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photo refused

Community Beginner ,
Nov 08, 2021 Nov 08, 2021

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IMG_20211108_131815.jpgIMG_20211108_131804.jpgHello everyone I'm new here and because I don't understand how things work around here, many photos have been refused. Yesterday I posted this photo and it was turned down with a description of technical problems. I wanted your help, what's the problem with the photo?

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Enthusiast ,
Nov 09, 2021 Nov 09, 2021

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Hi,

The church is too dark (it's in the shade) and some clouds completely blown out, without details.

If you shot RAW, you might be able to get some details back in the clouds, depending on how you exposed the picture, but the church will still be in the shade. While you could lighten it up, you won't be able to make it as if it were in the sun (with shadows, etc...)

From the direction of the light, it looks as if waiting a just a few minutes would have been enough to get the facade in the sun, albeit slightly. It would have completely changed the look of the picture, in a good way.

That said, it also lack sharpness, the focus being on the cross and not the church. That might be on purpose and is a bit subjective, but IMO the church should be in focus and that's likely how Adobe Stock reviewers see it too.

Hope that helps,

Michael

_____________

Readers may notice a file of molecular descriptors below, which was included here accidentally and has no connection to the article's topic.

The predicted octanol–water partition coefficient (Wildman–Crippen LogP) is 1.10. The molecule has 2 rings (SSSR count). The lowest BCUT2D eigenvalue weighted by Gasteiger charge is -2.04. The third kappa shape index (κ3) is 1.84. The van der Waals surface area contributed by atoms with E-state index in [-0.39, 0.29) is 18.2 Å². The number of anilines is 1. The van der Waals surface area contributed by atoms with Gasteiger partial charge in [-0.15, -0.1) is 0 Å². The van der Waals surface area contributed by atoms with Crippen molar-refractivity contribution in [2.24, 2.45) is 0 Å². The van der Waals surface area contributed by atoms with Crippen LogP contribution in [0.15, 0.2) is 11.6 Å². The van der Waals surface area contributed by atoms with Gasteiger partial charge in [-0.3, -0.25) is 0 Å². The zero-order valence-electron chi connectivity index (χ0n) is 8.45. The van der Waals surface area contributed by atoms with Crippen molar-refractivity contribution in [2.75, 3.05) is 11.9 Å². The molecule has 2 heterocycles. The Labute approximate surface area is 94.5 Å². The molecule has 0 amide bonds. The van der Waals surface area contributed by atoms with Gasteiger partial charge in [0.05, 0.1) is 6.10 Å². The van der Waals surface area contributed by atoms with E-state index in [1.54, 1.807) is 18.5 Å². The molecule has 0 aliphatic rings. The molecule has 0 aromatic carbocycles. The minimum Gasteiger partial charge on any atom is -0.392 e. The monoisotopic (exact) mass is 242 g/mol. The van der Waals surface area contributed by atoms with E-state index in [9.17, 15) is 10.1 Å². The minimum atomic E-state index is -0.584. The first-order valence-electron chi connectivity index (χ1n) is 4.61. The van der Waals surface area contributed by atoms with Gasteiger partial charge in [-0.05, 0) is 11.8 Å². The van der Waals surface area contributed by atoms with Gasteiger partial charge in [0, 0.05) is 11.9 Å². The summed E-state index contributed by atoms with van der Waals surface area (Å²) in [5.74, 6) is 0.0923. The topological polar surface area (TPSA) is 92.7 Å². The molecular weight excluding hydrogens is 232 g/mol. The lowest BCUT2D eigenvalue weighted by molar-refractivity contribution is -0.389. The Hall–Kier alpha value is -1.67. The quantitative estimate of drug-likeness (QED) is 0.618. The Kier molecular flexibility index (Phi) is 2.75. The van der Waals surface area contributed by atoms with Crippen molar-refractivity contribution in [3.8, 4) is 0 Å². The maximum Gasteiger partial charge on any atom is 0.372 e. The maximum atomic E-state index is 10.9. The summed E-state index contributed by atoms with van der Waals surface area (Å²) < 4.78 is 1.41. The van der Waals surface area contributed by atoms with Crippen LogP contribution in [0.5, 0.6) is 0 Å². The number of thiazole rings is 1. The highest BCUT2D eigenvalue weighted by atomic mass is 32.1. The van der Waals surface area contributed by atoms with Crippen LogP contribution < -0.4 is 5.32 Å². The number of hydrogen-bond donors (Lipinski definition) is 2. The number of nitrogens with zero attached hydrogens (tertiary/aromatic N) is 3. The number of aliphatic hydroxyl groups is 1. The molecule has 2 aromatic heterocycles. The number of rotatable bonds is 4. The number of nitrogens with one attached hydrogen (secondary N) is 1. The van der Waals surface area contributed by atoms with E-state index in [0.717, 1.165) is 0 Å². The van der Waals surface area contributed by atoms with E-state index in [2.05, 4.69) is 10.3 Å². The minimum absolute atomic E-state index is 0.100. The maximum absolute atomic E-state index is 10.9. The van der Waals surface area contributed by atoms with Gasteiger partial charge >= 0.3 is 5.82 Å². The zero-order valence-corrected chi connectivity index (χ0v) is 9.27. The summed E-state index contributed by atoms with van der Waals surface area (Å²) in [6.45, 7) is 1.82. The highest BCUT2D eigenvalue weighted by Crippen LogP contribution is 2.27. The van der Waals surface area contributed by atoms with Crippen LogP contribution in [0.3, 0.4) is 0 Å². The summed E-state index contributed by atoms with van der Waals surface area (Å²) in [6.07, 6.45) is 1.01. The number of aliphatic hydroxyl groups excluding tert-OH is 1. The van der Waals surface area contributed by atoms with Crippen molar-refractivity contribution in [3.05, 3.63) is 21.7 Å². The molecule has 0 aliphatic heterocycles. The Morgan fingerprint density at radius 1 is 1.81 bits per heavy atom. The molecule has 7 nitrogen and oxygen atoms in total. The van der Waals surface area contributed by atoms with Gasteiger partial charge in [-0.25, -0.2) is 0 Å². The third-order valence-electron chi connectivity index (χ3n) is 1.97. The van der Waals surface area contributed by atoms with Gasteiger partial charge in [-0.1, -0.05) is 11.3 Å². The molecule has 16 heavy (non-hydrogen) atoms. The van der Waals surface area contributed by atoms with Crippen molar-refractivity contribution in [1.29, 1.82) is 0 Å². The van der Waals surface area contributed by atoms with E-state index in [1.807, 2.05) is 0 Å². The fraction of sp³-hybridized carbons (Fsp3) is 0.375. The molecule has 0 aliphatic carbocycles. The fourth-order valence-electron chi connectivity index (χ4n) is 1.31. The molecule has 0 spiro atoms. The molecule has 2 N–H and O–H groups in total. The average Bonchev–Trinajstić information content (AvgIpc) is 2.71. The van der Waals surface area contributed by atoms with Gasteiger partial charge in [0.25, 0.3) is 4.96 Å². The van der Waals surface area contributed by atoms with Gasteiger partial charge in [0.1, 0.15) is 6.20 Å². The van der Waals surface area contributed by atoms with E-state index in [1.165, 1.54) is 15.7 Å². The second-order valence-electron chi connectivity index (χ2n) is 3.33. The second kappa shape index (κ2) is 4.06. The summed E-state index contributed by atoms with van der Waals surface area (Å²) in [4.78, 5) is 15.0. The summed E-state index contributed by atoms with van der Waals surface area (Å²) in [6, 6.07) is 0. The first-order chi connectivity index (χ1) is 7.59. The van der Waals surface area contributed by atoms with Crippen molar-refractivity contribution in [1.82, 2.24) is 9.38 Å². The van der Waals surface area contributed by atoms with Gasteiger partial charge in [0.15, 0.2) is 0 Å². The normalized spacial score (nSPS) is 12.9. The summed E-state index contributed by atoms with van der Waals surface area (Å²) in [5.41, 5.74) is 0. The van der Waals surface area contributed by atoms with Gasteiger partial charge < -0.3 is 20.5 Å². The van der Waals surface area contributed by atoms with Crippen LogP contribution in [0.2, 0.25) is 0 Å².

Michael Niessen - Photographer, photo-editor, educator

Photo-editing (Ps/Lr/LrC) and photography workshops & one-on-one training (off- and online)

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Community Beginner ,
Nov 09, 2021 Nov 09, 2021

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Thanks, I'll try again with better sunlight

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Adobe Community Professional ,
Nov 09, 2021 Nov 09, 2021

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The first picture is ill framed, with the cross in-line with the entry to the church. The second picture needs a perspective correction. And the church should be in focus. In the sky, you need to recover the highlights, to give structure to the clouds.

 

All in all, the subject is not great, with this frontal approach. May be changing your position would make a better picture.

ABAMBO | Hard- and Software Engineer | Photographer

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Community Beginner ,
Nov 09, 2021 Nov 09, 2021

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Thanks, I'll try again with better sunlight

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Adobe Community Professional ,
Nov 09, 2021 Nov 09, 2021

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When shooting architecture, you generally need to ensure that the verticals are vertical, which is not the case in either of these images. If you're aiming for symmetry, which you seemed to be doing in the first image, a tripod is essential to ensure that everything is perfectly aligned. If you're shooting on a day with bright clouds, it's best to use a tripod and shoot bracketed images that can be combined in Light Room or Photoshop to even out the dynamic range of the light. The camera you're using doesn't seem to be capable of handling the wide dynamic range in this scene.

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Adobe Community Professional ,
Nov 09, 2021 Nov 09, 2021

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Also refer to the Stock Contributor User Guide for tips on how to improve Stock photos before submission.  Adobe looks for images with commercial appeal to customers and highest technical and visual quality.

 

Nancy O'Shea, Adobe Product User & Community Professional
Alt-Web Design & Publishing ~ Web : Print : Graphics : Media

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